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Cassius knows that Brutus is an honorable man, and someone that the people of Rome would believe to be so as well. It is no secret that Cassius is not a fan of Caesar, and he even admits this to Brutus early on, citing such instances as Caesar not being able to swim across the river without crying for help, while he himself had no problems whatsoever.
This being said, Cassius knows that any attempt on his part to publically incite anger against Caesar would be seen as nothing more than a personal vendeta with little to no political value. The city isn't going to rise up against the most powerful man in the empire without a good deal of proof as to why it's necessary.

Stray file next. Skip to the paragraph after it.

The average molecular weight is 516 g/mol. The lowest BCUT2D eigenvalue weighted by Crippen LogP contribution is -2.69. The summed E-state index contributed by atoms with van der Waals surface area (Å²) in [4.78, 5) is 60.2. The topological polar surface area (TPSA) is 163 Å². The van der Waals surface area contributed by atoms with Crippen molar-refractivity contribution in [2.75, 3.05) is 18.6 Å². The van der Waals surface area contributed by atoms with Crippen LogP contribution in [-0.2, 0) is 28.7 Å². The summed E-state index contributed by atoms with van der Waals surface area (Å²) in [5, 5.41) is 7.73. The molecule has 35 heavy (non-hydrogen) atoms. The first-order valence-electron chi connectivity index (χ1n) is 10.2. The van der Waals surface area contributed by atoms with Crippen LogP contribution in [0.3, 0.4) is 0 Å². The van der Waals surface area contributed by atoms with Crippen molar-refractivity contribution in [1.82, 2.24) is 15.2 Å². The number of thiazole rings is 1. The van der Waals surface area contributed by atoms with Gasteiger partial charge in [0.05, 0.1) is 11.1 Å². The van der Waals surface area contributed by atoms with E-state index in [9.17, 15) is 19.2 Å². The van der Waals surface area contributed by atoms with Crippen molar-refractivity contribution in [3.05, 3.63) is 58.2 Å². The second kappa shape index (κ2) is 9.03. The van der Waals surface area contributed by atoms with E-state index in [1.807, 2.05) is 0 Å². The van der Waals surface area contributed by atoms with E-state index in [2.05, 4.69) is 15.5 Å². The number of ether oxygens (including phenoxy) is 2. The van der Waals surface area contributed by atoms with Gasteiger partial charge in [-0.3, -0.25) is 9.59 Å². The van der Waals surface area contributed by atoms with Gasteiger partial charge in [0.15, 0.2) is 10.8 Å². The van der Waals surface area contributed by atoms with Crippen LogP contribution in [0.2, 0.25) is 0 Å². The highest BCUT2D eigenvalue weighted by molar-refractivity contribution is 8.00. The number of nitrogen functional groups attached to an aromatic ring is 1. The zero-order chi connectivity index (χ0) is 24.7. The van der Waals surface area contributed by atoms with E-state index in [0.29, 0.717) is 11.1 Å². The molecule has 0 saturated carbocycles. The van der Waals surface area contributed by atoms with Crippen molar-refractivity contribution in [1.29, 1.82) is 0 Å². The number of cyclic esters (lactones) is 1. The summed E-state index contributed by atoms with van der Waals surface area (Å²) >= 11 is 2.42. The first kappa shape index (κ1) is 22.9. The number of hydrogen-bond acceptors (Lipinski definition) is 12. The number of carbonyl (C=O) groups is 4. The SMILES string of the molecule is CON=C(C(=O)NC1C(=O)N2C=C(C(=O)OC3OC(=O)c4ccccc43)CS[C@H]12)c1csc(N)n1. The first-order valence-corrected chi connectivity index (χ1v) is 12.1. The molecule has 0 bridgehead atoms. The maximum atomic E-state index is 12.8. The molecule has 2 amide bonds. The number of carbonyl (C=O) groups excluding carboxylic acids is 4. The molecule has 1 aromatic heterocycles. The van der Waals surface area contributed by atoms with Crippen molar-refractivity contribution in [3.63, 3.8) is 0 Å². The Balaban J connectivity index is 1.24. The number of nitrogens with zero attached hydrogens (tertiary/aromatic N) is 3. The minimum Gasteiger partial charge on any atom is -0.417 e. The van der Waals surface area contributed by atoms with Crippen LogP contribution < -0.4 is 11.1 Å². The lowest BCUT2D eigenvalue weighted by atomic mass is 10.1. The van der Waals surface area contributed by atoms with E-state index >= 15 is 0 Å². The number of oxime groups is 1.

This is where Brutus comes into play. If Cassius can convince Brutus to join the cause, his conspiracy will gain instant credibility. Other political players will join with less reservation if they see a powerful figure such as Brutus on Cassius' side. While he is not an honorable person, and admittedly has flaws, Cassius is definitely not lacking in his cunning and intellect.
Finally, convincing Brutus that he is a friend solidifies the pact between the two. Brutus is initially against the idea of a secret pact, noting that such agreements are generally needed only for dark or illnoble deeds. The bond of friendship, however, goes much deeper than an agreement based upon mutual goals; even when things turn sour, friendship will remain.
He does this so that Brutus joins the conspiracy to kill Caesar. He knows that Brutus is a respectable man and that the people of Rome like him and if he were to join them, the people would not react with violence and want to kill them. He eventually convinced him to join them.
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